In four hour-long episodes, Clinton shows the world all the sides of her true identity.


Hillary Clinton has been described as many things: ambitious, cold, inauthentic, calculated, crooked, a hero and a radical feminist, just to name a few. Some of these images have been crafted by speculations in the media, some are opinions of Clinton’s sworn enemies and some are opinions of her biggest supporters. 

In a new Hulu docuseries rightfully titled "Hillary," director Nanette Burstein takes viewers through the complete history of Hillary Rodham Clinton, from her conservative roots in the suburbs of Chicago to the national stage in the 2016 election. Her story is broken into four hour-long episodes, in which Clinton shows the world not her polished political personality, but all the sides of her true identity.

“Alright, so we wanna hear your story, unvarnished, beginning to end,” Burstein says at the beginning of the first episode.

Clinton reveals her methodist upbringing, the discovery of her liberal ideals and her time as a student, a lawyer, a first lady, a senator and a presidential candidate. It’s difficult to boil down years of experience, scandal and leadership, so here are a few highlights from a story that’s equally tragic and triumphant.

Before her time

In the interview, Clinton recalls running for student body president of her high school, losing to a male peer and still being left with all the work. She later recounts her interest in the Civil Rights movement in the ʼ60s and her radical and newsworthy Wellesley graduation speech.

“I’ve always thought of Hillary as, sort of, ahead of her time and never quite of her time,” Amy Chozick, a reporter from The New York Times, said.

Young women in 2020 probably aren’t familiar with the young Clinton with long hair and glasses who attended a predominately male Yale Law School and led the fight for women’s and children’s access to education and healthcare. Her no-makeup, hippie aesthetics are almost unrecognizable in the pantsuit-wearing presidential candidate of recent years.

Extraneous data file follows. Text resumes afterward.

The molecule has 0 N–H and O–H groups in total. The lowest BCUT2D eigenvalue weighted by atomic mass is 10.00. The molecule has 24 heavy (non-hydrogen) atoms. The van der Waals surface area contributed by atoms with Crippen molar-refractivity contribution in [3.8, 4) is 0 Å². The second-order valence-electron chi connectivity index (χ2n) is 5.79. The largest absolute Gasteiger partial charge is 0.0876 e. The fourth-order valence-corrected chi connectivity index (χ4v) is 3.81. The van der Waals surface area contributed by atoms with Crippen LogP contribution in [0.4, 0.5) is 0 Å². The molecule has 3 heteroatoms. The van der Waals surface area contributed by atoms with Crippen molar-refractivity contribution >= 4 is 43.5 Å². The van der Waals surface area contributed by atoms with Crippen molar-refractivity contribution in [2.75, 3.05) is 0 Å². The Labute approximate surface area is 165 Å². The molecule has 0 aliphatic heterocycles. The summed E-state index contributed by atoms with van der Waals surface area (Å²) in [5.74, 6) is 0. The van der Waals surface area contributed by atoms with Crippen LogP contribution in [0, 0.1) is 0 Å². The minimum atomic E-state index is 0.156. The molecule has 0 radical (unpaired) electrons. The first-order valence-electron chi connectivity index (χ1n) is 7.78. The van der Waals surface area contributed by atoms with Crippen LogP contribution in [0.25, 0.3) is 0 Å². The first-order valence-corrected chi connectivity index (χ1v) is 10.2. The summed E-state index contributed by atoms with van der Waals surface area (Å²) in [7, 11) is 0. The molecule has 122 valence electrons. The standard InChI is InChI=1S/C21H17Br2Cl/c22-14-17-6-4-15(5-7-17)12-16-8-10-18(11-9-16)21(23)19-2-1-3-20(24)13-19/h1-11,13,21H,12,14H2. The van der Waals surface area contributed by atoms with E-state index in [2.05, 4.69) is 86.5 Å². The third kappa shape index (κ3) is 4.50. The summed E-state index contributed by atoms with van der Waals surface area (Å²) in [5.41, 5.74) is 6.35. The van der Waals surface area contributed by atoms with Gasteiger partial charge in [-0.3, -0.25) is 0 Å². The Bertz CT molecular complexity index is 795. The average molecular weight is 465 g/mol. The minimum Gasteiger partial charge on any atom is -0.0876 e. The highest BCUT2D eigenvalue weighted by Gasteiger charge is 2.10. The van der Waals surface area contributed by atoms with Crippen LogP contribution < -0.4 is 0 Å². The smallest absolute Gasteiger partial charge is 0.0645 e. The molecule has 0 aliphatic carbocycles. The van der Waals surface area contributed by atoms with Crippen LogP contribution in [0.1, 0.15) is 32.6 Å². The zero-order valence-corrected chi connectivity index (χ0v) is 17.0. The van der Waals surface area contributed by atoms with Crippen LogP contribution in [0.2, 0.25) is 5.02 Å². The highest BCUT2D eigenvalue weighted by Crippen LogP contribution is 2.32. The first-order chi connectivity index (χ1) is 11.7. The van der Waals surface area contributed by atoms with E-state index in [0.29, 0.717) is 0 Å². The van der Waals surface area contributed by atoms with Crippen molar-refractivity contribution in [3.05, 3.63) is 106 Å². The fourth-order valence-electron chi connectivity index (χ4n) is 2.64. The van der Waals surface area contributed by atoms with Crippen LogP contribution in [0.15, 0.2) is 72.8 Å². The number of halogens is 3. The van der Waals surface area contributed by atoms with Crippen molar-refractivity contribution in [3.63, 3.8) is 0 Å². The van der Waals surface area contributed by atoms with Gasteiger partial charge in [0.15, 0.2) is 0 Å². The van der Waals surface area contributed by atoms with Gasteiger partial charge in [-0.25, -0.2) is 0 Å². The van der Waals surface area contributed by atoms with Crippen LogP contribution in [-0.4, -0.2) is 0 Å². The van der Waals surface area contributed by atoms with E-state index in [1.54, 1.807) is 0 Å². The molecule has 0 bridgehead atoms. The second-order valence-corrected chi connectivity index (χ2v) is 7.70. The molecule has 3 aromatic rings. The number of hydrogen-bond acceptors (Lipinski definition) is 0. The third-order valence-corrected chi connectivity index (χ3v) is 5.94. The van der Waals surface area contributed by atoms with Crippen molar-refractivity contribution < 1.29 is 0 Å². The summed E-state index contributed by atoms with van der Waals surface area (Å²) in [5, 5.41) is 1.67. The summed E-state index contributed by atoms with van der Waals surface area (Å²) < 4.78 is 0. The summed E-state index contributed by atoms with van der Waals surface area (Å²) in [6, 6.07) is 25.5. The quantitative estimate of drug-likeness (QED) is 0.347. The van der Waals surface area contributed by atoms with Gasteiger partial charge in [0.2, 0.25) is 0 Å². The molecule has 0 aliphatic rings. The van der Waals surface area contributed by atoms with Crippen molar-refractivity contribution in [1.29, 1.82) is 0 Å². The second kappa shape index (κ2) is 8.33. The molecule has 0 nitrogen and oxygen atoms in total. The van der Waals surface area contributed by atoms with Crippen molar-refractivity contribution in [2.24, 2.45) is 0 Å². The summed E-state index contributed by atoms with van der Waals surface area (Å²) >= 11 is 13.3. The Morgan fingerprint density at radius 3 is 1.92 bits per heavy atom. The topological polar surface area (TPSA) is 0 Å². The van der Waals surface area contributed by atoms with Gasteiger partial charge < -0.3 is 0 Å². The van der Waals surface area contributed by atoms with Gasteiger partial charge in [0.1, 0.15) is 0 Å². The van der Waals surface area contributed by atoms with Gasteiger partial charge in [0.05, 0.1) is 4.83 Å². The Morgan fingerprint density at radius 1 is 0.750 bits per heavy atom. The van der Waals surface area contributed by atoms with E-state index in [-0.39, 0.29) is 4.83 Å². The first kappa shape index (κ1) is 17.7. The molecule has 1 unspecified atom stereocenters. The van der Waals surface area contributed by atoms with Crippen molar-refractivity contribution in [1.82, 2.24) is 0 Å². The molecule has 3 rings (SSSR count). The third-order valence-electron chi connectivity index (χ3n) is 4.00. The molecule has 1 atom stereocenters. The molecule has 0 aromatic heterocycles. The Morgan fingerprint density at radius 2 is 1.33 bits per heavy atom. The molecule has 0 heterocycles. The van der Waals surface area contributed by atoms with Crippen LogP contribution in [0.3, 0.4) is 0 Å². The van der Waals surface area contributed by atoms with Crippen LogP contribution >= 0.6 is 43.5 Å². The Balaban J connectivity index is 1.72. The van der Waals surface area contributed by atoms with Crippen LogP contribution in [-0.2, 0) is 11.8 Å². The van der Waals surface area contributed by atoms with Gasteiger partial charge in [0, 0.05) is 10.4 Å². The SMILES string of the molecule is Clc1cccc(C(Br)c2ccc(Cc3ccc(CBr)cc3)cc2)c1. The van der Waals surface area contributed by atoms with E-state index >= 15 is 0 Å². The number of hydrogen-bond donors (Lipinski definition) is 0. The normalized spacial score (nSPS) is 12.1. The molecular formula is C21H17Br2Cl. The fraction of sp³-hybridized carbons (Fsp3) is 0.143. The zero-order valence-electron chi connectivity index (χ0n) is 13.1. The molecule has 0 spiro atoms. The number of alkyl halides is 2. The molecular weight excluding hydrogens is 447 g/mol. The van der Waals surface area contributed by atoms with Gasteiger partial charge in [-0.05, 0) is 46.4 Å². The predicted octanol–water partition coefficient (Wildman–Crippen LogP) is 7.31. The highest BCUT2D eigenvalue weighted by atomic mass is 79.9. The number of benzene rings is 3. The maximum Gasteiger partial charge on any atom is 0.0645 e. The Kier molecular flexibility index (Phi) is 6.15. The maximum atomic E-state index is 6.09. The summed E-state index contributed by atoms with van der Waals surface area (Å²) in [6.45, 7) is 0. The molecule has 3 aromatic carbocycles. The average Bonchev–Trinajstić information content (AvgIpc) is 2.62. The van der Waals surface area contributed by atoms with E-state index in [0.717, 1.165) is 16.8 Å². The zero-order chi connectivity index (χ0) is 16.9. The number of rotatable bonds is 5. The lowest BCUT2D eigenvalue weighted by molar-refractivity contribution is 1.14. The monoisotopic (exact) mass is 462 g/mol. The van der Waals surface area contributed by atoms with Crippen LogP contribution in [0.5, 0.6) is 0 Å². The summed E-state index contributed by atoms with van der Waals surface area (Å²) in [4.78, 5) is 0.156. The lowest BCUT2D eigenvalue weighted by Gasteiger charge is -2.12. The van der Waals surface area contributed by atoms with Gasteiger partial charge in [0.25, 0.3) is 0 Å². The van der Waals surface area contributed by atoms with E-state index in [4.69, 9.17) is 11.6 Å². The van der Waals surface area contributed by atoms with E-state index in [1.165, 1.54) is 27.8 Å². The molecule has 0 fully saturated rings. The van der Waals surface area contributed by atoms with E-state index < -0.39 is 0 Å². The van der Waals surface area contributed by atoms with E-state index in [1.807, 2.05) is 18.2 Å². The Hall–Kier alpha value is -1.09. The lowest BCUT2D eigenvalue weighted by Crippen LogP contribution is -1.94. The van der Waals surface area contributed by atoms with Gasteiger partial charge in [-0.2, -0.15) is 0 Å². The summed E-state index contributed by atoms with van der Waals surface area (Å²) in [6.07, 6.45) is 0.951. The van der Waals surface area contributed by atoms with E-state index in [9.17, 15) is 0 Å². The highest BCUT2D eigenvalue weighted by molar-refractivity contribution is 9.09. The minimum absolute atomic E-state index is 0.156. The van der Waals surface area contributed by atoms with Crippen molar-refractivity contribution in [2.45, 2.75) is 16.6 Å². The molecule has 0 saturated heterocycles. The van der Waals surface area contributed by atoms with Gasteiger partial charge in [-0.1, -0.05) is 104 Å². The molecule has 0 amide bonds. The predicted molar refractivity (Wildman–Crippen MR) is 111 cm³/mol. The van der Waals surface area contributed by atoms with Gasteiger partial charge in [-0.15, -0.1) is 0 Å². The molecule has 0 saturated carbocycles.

“There was no question that Hillary and I were part of the second wave of feminism,” Nancy Gertner, a former U.S. federal judge and one of Clinton’s classmates at Yale, said. “There was no way to be in Yale Law School at that time and not be.”

Clinton was constantly the butt of inappropriate jokes and the subject of public scrutiny based on her image, attitude and ideology. It’s painful to watch her muscle through every accusation and heckler as a first lady and then as a candidate.

“I can’t remember any first lady who’s been assaulted the way she was,” David Gergen, counselor to former president Bill Clinton, said.

Hillary made history yet again for her “radical feminism” when she gave a speech at the United Nations women’s conference in September 1995.

“Let it be that human rights are women’s rights, and women’s rights are human rights,” Hillary said.

Those words forever changed the definition of human rights and contributed to the ammunition of the 21st-century women’s rights movement. Watching her lay the groundwork for battles that are still going on today is awe-inspiring. Hillary serves as a reminder to feminists today that the work isn’t easy, but it’s worth it.

A love story

One element of Hillary’s life that this series brings to the fore is her private emotions surrounding her marriage to Bill and the scandals that engulfed their relationship. Before the affairs and sexual assault allegations, Bill and Hillary fell madly in love with each other.

“She had a certain aura about her,” Bill said. “I thought, boy, there’s somebody that’s special.”

Bill proposed to Hillary after graduating from college, but they didn’t become engaged until they were living together in Arkansas, where he began his political career and she pursued a career in law. After decades of marriage, their dedication to each other came into question on a grand scale during the Monica Lewinsky scandal.

“The fact that she stayed in her marriage would come up as a reason why people didn’t like her or that it proved all she cared about was ambition,” Jennifer Palmieri, Hillary’s communications director said. “It haunts her in a way that she can never get out from under.”

No matter the pain she felt behind closed doors, she put on a brave face and did what many women could never imagine. The way the public and the media let her personal decisions affect their opinion of her seemed unfair, but it rings true to the scrutiny women are still facing.